Acorn’s Card, the novella for which the collection is named, hinges upon extraordinary circumstances – John Acorn, a young man who enlists in Vietnam and then goes AWOL after his helicopter crashes during training drills, emerges from his mother’s attic after thirty years of hiding. In a close third-person narration, the novella follows John’s return to a changed world and his struggle to deal with post-traumatic stress disorder, the loss of his mother and perhaps most strikingly, the challenges and freedoms of living out of the attic and in the everyday world. The story begins with John warring against his fears as he contemplates taking his first steps out of his mother’s house in order to retrieve the mail from across the street. Poleskie describes the challenge in painstaking detail: “He had been studying the street from the security of the house for most of the day, considering if and when he could safely cross – a decision not yet fully resolved in his mind when he stepped out onto the porch at dusk, reconciled to his fate” (3). John’s trip to the mailbox consumes the first nine pages of the eighty-eight page novella, yet at no point does the narration grow tiresome. Rather, Poleskie’s careful combination of sentiment, imagery, and flashback makes this ordinary task of fetching the mail seem like a feat of great import: “Suddenly, with a scream bursting from his throat, he ran down the rest of the steps and bolted across the asphalt. Eager, ignorant, and rasping with desire, John reached the mailbox. He hung onto it as if it were about to go somewhere” (6). From his first errand to the mailbox, to his calculated trips to the grocery store, John’s attendance to everyday chores reveals his pain and alienation and ultimately, highlights him as a man grappling with life as much as death.
“A Loaf of Bread,” the next story in the collection, details the plight of Polish immigrant, Jan Lesnachevski, who came to America to escape persecution for his role in organizing the Solidarity shipyard strikes. As in Acorn’s Card, the story focuses on Jan’s life long after this major turning point has passed. Now in the New World, Jan works long nights as a plumber, watching his children become more Americanized as he and his wife lose touch with their Polish roots yet fall short of becoming “true Americans”: “And while they worked hard to improve their knowledge of their adopted country, its history and its culture, they were forever circling outside, making the rounds, jostled and shoved, polite novelties, in demand until Poland’s plight had faded from the headlines” (91). “A Loaf of Bread” follows Jan on his way to work one night, after he buys a loaf of pasty white bread for his family’s breakfast and then proceeds to get lost on the wrong side of town. The loaf of bread, mass-produced and tasteless, becomes the emblem of the real American dream – for Jan and his family, it is undesirable but better than their other options.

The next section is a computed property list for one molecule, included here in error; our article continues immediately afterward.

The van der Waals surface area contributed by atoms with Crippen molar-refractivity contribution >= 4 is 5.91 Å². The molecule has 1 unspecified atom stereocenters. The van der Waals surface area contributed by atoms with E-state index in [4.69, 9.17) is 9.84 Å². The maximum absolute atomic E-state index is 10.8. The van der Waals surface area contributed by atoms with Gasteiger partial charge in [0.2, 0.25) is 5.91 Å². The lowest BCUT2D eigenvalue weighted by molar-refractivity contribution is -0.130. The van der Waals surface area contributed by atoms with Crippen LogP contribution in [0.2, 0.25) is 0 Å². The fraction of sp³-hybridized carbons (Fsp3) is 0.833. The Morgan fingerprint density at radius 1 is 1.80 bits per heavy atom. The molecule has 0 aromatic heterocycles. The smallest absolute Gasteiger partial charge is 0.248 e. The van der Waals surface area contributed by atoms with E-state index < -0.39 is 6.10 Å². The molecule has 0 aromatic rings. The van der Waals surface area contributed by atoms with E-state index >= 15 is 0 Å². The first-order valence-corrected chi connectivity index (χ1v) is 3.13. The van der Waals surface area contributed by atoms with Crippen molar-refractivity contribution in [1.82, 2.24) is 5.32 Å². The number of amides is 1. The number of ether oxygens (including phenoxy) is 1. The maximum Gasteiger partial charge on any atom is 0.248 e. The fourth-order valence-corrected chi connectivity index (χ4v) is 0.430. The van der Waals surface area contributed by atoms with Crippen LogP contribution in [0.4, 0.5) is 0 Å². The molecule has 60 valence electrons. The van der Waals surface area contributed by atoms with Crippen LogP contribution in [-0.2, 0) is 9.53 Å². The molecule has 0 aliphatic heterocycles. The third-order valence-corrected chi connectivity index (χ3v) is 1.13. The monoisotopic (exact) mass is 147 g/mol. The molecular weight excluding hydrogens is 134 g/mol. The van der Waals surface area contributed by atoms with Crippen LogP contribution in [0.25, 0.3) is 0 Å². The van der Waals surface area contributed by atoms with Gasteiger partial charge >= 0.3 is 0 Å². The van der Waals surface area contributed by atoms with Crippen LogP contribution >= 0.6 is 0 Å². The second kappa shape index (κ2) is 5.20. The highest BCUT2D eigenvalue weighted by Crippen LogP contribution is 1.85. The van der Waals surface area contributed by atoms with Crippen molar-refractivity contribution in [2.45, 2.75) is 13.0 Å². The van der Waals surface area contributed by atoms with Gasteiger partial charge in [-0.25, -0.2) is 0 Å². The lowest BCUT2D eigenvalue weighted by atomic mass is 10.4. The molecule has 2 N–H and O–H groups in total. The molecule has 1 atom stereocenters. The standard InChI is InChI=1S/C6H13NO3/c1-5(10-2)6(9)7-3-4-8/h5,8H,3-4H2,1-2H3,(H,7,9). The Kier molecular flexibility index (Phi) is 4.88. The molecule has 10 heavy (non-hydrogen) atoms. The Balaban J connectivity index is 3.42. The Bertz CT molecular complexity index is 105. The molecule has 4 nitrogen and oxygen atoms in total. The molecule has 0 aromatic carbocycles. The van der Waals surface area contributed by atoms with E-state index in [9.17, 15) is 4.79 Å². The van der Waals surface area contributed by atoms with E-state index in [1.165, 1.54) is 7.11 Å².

The final story in the collection, “Flyer Bag,” truly highlights Poleskie’s ability to bring characters to life by immersing them in ordinary details. This short tale is set in the manicured backyard of a couple’s suburban home. Suffering, albeit mildly, from a late spring flu, they are revealed as quintessentially middle-class Americans, sitting “on a bench in their garden enjoying the sun with a resigned calmness – the way older people often do” and fretting over trivialities – their housecats, germs on shopping carts, and a plastic bag carried off by the wind. But once again, this story of the mundane is anything but dull, as Poleskie brings the scene to life with frank insights into the characters’ minds – “Realizing that their afternoon was already almost gone, wasted John supposed, they stood there breathlessly waiting for the white plastic bag to descend by itself” (113). Ultimately, the story becomes a commentary on middle-class, modern American life, where responsible citizens function as stewards of their own plot of land, chasing “the dozens of other bags, foam containers, pizza boxes, and soda cans” out of their front yards (112), but at the same time are immersed in privilege, revealed through their concerns with grocery store germs and a single, plastic bag caught up by a breeze.
Delving deeply into the lives of each of his characters, Poleskie presents three fast reads that satisfy on the page as much as they do hours later when the strikingly real images return to the mind to reveal their depth of meaning. Through these tales of the ordinary, Acorn’s Card reminds us that truly good fiction resides in the craft, not in extraordinary feats of plot.
- Jill M. Neziri, Fordham University. Jill M. Neziri, Ph.D. is a teaching fellow at Fordham University. She has published book reviews with Jacket. She is co-editor of the anthology, From the Heart of Brooklyn, and her poems appear there as well as in several literary magazines.